be sober, become sober

< Previous | Next >

KYC

Senior Member
Mandarin
Hello, there:
I am learning a term "sober".
I looked it up in dictionaries. One of it says "When you are sober, you are not drunk."
Hopefully, I didn't misunderstand it.

Here are my tries:

1.Although he drinks a lot everytime, He is never drunk. He is always sober.
2.When he heard the news, the man drunken became sober immediately.

Could you take a look at them?
Thanks a lot!
 
  • shawnee

    Senior Member
    English - Australian
    Yes, almost.
    1. If he drinks a lot we might rephrase and say; 'he remains sober'.
    2. We generally use the term here as in ;... it soon sobered him up, or he was sobered up by he news.
     

    KYC

    Senior Member
    Mandarin
    Thanks for your correction and clarification.
    I learn more from it.
    Very helpful!:)
     

    shawnee

    Senior Member
    English - Australian
    I like Rover's distinction between 'remains' and 'appears'. My version was an attempt to stay as close to your original as possible. Whereas Rover's example is exactly as it would be expressed by a native speaker.
     

    Harry Batt

    Senior Member
    USA English
    If you used either expression to describe somebody's sobriety an English speaker would understand you. Used in writing, you would need to be more precise. To be sober would mean that the person is not under the influence and it describes his behavior at the time. To become sober is is to change a way of life from one who has a drinking problem to one who accepts sobriety. Compare these situations: Joe's family won't take him along to any church affairs because he won't be sober. Or, Joe's family was invited to the wedding now that Joe has joined AA and become sober.
     

    Silver

    Senior Member
    Chinese,Cantonese,Sichuan dialect
    Hi,

    I drank some beer and someone said “You’re drunk” and I wonder if I can say:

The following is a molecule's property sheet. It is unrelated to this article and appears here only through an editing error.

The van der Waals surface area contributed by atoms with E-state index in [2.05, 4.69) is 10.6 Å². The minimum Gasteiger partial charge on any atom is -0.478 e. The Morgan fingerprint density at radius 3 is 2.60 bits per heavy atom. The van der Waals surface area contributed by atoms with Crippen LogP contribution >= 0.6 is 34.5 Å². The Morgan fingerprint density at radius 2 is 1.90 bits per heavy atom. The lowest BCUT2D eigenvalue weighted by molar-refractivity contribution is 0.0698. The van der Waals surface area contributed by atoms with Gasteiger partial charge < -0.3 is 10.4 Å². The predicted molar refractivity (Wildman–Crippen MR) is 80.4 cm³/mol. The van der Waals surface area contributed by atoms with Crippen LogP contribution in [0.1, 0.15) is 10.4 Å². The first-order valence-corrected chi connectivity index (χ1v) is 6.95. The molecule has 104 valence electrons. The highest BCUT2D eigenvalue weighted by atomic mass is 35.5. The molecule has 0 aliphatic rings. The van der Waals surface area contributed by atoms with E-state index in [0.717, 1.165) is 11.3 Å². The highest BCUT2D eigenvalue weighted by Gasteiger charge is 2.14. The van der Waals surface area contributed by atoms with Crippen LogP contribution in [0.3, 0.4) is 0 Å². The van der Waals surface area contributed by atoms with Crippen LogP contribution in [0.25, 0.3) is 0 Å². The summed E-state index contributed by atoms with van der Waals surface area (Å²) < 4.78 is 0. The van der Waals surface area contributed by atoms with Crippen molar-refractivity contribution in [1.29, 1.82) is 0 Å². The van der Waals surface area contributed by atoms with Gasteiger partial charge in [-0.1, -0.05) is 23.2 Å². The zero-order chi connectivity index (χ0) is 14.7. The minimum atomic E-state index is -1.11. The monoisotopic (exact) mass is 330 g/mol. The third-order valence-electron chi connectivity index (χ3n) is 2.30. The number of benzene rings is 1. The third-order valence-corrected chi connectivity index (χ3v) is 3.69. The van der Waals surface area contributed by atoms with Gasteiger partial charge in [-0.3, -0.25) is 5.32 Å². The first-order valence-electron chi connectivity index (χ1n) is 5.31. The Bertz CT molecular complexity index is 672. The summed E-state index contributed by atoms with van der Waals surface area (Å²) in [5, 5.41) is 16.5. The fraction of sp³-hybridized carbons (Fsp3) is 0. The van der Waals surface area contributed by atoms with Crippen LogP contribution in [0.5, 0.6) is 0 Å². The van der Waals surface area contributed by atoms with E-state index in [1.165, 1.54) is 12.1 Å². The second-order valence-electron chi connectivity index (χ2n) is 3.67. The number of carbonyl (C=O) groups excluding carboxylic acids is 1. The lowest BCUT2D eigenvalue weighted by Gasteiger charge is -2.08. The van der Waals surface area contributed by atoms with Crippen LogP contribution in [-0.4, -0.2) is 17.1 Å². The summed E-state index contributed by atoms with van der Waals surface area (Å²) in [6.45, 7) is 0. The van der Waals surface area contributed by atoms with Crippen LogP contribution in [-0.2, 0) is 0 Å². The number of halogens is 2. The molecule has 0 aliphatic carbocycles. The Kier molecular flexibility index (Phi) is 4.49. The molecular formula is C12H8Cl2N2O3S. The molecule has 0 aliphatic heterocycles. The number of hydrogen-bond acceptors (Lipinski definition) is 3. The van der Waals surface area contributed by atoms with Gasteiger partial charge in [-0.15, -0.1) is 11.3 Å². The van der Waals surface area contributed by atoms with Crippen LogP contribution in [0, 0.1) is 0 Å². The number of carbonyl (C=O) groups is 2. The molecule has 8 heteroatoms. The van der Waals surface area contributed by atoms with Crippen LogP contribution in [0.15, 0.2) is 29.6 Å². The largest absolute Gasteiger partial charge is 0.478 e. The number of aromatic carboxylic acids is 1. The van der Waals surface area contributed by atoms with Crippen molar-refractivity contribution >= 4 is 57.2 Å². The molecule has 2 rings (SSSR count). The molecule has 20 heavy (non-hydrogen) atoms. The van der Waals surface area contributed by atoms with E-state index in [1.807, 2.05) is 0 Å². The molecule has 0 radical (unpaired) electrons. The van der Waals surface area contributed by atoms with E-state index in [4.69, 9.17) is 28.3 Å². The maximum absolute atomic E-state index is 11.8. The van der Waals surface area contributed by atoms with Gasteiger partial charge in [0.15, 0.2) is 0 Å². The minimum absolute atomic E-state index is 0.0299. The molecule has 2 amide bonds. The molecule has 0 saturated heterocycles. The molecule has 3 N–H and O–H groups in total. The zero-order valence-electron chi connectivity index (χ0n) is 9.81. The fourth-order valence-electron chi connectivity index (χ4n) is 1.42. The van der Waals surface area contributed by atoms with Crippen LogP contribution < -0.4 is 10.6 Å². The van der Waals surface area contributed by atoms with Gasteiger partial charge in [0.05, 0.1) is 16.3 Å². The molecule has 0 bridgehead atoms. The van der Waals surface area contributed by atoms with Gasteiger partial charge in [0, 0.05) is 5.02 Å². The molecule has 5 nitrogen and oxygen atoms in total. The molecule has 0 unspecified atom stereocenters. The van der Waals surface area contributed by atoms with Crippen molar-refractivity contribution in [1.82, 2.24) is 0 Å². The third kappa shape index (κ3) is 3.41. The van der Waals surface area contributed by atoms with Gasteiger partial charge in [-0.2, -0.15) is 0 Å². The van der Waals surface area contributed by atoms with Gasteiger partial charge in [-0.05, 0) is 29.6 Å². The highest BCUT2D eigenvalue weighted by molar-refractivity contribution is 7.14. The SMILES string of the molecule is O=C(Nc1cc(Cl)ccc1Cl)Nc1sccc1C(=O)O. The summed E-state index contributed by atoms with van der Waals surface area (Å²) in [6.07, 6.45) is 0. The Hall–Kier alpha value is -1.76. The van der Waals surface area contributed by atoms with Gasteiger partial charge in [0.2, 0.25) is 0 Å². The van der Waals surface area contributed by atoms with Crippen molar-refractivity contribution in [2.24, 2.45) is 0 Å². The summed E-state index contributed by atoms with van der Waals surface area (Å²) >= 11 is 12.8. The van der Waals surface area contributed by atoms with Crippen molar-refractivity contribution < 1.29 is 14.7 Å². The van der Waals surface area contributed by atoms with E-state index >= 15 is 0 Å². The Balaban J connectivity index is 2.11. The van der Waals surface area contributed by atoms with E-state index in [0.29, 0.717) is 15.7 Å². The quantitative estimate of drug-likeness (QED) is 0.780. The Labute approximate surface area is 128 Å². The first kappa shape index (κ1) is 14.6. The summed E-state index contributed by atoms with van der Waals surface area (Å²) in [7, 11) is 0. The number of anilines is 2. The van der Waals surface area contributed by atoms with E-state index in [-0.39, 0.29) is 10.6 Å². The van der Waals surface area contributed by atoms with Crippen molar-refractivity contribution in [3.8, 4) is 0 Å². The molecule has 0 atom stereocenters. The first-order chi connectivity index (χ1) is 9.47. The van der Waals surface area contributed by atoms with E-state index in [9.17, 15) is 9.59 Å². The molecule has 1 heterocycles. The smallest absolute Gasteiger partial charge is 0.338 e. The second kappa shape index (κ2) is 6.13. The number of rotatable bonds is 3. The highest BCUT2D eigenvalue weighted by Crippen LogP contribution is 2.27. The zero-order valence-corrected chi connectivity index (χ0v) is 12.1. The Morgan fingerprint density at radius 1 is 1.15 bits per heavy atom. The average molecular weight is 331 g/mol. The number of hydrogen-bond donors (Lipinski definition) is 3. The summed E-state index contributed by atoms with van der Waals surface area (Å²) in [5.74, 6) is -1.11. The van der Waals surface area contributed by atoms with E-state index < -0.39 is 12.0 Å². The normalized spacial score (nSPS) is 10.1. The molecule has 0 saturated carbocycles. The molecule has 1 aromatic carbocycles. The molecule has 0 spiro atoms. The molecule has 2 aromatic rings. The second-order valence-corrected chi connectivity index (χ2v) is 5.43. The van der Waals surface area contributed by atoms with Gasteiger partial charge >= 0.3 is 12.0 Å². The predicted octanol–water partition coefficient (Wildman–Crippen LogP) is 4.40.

No, I’m sober.

    I think it’s short and clear; it’s fine.

    Am I right? Thanks a lot
     

    Parla

    Member Emeritus
    English - US
    The OP seems to suggest a narrow use of this adjective. It should be noted, for the record, that "sober" is also used in contexts unrelated to alcohol.
     

    MattiasNYC

    Senior Member
    Swedish
    I like Rover's distinction between 'remains' and 'appears'. My version was an attempt to stay as close to your original as possible. Whereas Rover's example is exactly as it would be expressed by a native speaker.
    I like it as well, and I think your point is good. The problem is that the original, "Although he drinks a lot everytime, He is never drunk. He is always sober." contains a term that is subjective; "a lot". Who knows what that means, and who knows what we put into the word "sober", as both the OP and Parla pointed out:

    The OP seems to suggest a narrow use of this adjective. It should be noted, for the record, that "sober" is also used in contexts unrelated to alcohol.
    I think that's what the OP is getting at in his second sentence, or at least the only reasonable interpretation of it. After all, one can't literally sober up immediately just by hearing something. Actual intoxication is a biological state, not a mental one.

    And in the first case which I quoted I think it could literally be true. It's possible that a person finds that drinking three large beers constitutes "a lot", yet also that a person who drinks that 'technically' doesn't become drunk from it and remains 'sober'.

    Or?
     
    < Previous | Next >
    Top